Considering these questions, I caught a train out to Midwood, Brooklyn, home of Di Fara Pizza. People bring their cameras, and notepads, to Di Fara too. As has been well documented, the guys know pizza. Their works of culinary genius are born in the most open and transparent manner possible. In fact, as I approached, with maybe something like a twinkle of anticipation in my eye, owner Domenico DeMarco, in apron and striped, short-sleeved button-down glanced out the sliding window at the front of the store. As if I were about to sit with him.
Or stand, as it happens. With a number of other patrons. The worn brass bulk of the cash register sports a set of ‘I Like The Pope’ stickers and a statuette of the white-robed Virgin Mary in prayer. A guy in ball-cap and apron took orders at random, as a star athlete signs autographs (who do I make it out to?), the three-tiered double ovens emitting their formative heat off to his left.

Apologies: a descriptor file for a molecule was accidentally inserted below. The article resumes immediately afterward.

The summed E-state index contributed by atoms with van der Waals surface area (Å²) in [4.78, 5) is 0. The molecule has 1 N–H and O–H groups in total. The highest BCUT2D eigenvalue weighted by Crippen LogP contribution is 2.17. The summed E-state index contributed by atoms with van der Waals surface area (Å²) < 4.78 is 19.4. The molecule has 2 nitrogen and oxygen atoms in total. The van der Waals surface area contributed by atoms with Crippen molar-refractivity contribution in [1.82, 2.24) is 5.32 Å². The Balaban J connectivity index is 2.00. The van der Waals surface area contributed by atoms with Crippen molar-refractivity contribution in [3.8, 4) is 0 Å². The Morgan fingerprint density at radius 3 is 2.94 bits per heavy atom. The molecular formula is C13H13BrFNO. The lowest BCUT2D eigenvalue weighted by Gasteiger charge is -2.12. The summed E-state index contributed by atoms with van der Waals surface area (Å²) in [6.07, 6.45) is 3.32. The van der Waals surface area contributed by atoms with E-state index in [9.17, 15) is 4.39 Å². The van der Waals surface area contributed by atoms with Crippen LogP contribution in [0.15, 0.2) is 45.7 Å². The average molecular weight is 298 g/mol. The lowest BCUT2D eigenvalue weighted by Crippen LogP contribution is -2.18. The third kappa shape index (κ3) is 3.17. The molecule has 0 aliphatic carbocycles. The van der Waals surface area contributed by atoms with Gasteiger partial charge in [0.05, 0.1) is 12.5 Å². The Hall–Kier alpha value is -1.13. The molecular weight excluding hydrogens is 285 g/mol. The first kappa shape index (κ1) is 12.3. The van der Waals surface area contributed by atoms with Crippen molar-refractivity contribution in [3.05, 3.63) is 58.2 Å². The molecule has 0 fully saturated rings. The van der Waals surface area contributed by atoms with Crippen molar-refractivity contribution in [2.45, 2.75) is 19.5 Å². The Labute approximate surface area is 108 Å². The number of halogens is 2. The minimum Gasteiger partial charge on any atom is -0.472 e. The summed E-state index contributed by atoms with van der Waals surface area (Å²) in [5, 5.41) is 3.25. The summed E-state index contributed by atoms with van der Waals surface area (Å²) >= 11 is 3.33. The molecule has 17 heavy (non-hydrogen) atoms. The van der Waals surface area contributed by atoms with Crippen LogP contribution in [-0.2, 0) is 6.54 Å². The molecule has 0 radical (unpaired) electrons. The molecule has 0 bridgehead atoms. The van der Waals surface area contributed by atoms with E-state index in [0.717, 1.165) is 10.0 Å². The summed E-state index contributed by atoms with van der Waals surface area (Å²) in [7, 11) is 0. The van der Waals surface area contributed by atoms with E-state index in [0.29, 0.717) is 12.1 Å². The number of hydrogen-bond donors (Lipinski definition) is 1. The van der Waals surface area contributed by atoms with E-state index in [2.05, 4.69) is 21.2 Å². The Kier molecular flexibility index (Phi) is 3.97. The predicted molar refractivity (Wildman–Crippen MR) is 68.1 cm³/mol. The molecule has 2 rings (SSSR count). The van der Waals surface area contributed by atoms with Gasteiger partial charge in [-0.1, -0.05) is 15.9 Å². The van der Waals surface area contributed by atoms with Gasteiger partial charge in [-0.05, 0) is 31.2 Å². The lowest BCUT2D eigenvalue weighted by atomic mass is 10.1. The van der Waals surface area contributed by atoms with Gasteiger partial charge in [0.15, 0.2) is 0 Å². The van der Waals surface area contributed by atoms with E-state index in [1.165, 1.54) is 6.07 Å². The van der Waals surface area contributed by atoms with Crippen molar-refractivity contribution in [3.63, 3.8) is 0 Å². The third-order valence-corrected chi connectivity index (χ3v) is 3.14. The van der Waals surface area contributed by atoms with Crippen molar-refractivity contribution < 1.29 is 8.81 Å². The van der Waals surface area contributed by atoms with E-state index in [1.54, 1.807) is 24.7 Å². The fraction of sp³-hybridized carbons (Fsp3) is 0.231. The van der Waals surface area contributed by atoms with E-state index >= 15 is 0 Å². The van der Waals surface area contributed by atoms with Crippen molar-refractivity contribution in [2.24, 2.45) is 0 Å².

The interior walls wear the character of years, making no effort to hide their age and grit. Alongside the many, many mounted newspaper clippings heralding Di Fara Pizza’s pitch-perfect textures and flavors, a sign advises: “A group of 10 to 30 in the store can result in a delay, even of an hour or two. Yes, it may be frustrating, but perhaps the anticipation can enhance your appetite.”
Watching your pizza take shape comes with the ticket price (or if you can stand not having a slice, you’re free to stand and watch without paying a cent). Father, daughter, and sons perform — with support from others — behind a counter allowing full view of their preparations. Red tins of Salerno tomatoes are stacked behind the wooden balustrade lining the upper wall. Canisters of Vantia Olive Oil sit side-by-side above the flat expanse where dough is kneaded and spun.